Pandemic pets: Students benefit from stress-relieving furry friends

Junior+Caroline+Cook%27s+Tabby+cat%2C+Diego%2C+poses+for+a+photo+in+a+Christmas-themed+scarf.

Photo courtesy Cook

Junior Caroline Cook’s Tabby cat, Diego, poses for a photo in a Christmas-themed scarf.

By Rena Van Leeuwen

Eat, sleep, Zoom, repeat. 

Most students cycle through these banal activities each day; it can be difficult to enjoy yourself during a global pandemic, after all. Assuaging quarantine boredom, however, was simple for junior Brennan Murley and his family. Their solution was to add a new member to their household — one with four paws and a wagging tail. 

Many students have found that adopting pets provides relief from the stresses of the coronavirus pandemic. This experience isn’t limited to Whitman students: around 37% of Americans have considered getting a pet during quarantine, and 89% of those who followed through said that their animal friends helped them feel less lonely.

The Murleys got their dog, Rocco, a vibrant Goldendoodle puppy, last August. They hoped to divert their attention from the anxiety of the previous months, while providing a refreshing change of pace, Murley said.

“Rocco is like a distraction from reality,” he said. “It’s nice having a dog because I’ve been able to get out of the house and take walks with him, which has been entertaining on its own.”

Rocco enjoys a belly rub. (Photo Courtesy Murley)

Not only does Rocco help Brennan shake up his daily school routine, but he and his family now also have the chance to know fellow pet owners through “dog playdates,” where the Murleys set up times to meet with fellow dog lovers — and their canine friends.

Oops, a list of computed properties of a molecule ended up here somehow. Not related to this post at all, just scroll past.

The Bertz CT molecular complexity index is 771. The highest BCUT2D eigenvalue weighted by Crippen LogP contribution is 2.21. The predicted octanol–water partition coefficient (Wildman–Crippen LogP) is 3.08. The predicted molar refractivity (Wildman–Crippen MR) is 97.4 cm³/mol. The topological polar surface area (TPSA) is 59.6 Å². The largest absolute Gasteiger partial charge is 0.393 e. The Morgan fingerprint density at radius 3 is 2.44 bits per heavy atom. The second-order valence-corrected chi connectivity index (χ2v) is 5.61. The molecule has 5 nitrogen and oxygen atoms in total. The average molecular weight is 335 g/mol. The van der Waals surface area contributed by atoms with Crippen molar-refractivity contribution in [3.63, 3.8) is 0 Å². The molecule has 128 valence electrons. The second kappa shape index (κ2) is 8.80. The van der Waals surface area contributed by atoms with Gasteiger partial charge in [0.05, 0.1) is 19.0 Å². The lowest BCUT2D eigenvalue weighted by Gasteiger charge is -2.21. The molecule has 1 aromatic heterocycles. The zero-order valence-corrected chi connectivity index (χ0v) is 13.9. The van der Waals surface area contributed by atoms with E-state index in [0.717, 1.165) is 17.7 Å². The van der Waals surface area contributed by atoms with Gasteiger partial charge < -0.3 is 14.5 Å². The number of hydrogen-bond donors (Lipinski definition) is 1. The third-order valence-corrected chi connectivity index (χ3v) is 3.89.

“Seeing my friends and people from my neighborhood makes me really happy, especially if I’ve been stressed from school,” Murley said. “It’s like I’m combining seeing my friends and watching and playing with a bunch of dogs in my backyard.”

After hours of Zoom classes — and with stress levels building — Murley often has to devote most of his free time to completing homework assignments. The cycle of studying and practicing, especially for his four AP classes, is sometimes overwhelming, he said. 

“I had a day last semester where I had four tests in one day, and during every break, I went and played with Rocco outside,” Murley said. “It relieved a ton of stress and calmed me down for the next class.” 

While Murley has found solace in running around with his energetic furry friend, others, like sophomore Carsey Eliason, enjoy a calmer companion, like a cat.

The Eliason family adopted their rescue cat, Norrington, from the Humane Society last November. Though the family already owned both a cat and a dog, they wanted to “switch it up a bit” and add another feline to the family, Eliason said.

“In quarantine, it’s nice to have a cat because he’ll come and just hang out with me in my room,” she said. “It makes me feel less alone and makes me a lot happier.”

Junior Caroline Cook and her family also found quarantine to be the perfect time to adopt. Their playful Tabby cat,  Diego, has been a part of the family since last August.

“We have a neighborhood chat, and one day, my sister saw a post asking to adopt the cat,” Cook said. “We’ve always wanted a fuzzy orange cat so my family agreed, and eventually it worked out and we got Diego.”

Ever since the family adopted Diego, the cat has become extremely meaningful to Cook, especially during a four-month period of illness.

“Most of the time I was just sitting alone in my bed, and it was really bad,” Cook said. “It sounds cheesy, but when Diego would hang out with me, I felt loved and appreciated in a really hard time for me.”

Cook was confined to her room, away from friends or family, for extended periods of time. But with Diego serving as her one bedside companion, she never felt alone, Cook said. 

“When I was sick, there weren’t many things that were contributing to my mental health in a positive way,” Cook said. “Having a cat was so beneficial for me because it gave me a friend.”